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If the main goal of the learning rate is to decrease the cost function, why wouldn't it make sense to have a huge learning rate?

Since the formula would be

x <- x - n(f(x)) where n is the learning rate.

Is there something i am missing?

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Learning rate is used to ensure convergence. A one line explanation against high learning rate would be:

The answer might overshoot the optimal point

There is a concept called momentum in neural network, which has almost the same application as that of the learning rate.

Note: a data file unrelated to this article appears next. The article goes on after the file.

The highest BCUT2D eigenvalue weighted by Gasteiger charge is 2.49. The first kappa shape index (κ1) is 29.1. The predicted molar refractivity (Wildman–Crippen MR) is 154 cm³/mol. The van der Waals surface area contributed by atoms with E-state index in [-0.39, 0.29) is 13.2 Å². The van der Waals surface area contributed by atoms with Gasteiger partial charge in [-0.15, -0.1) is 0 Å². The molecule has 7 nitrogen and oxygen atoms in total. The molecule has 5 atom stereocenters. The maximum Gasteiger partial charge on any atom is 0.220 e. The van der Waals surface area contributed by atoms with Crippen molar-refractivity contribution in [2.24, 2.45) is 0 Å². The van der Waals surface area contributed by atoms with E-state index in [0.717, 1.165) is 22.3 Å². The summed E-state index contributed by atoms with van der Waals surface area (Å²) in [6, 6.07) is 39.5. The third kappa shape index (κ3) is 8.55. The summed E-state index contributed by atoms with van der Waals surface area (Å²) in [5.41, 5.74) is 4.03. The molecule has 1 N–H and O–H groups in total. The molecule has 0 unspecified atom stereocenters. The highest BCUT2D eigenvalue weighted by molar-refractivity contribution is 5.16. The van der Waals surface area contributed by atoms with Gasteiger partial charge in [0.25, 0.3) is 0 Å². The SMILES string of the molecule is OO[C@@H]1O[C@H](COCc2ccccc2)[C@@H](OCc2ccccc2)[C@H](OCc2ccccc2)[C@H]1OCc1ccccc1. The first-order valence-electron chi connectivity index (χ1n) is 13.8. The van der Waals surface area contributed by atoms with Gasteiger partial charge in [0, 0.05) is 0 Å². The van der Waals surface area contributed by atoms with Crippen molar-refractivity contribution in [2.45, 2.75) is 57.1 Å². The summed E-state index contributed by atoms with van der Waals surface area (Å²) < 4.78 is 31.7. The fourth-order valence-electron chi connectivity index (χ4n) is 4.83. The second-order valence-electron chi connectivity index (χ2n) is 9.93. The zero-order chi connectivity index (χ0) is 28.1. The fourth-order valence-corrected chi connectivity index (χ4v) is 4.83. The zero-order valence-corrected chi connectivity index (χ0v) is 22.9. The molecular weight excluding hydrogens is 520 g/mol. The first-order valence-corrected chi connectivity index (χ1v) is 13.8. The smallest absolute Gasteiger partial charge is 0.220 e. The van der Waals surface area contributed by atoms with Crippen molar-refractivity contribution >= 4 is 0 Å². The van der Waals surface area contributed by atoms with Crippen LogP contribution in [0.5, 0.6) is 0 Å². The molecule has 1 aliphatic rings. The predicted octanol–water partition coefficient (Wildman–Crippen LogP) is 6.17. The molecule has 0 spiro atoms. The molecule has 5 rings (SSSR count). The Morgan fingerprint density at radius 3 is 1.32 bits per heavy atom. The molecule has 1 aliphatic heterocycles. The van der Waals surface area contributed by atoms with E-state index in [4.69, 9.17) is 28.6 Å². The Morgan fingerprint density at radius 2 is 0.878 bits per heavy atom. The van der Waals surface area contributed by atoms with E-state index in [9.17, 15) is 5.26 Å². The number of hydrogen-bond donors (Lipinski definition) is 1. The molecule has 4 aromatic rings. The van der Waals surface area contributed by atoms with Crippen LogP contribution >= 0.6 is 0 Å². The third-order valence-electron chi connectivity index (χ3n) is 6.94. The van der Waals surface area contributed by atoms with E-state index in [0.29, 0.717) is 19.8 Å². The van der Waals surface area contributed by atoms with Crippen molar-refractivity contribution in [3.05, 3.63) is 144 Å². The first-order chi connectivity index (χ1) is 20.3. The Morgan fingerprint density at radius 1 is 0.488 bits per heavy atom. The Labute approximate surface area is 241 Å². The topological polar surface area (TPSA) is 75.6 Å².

Initially, it would be better to explore more. So, a low momentum and high learning rate would be advisable.

Gradually, the momentum can be increased and the learning rate can be decreased for ensuring convergence.

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  • $\begingroup$ Why would it overshoot the optimal point? I do not understand? Could you provide a simple example? How does gradient descent even ensure that cost is minimized? If it overshoots the optimal point, doesn't it mean that the cost increases? But the formula does not show a possibility of it $\endgroup$ – aceminer Nov 27 '15 at 4:27
  • $\begingroup$ @aceminer In addition to the video on the Math site, please have a look at this for better understanding $\endgroup$ – Dawny33 Nov 27 '15 at 5:55

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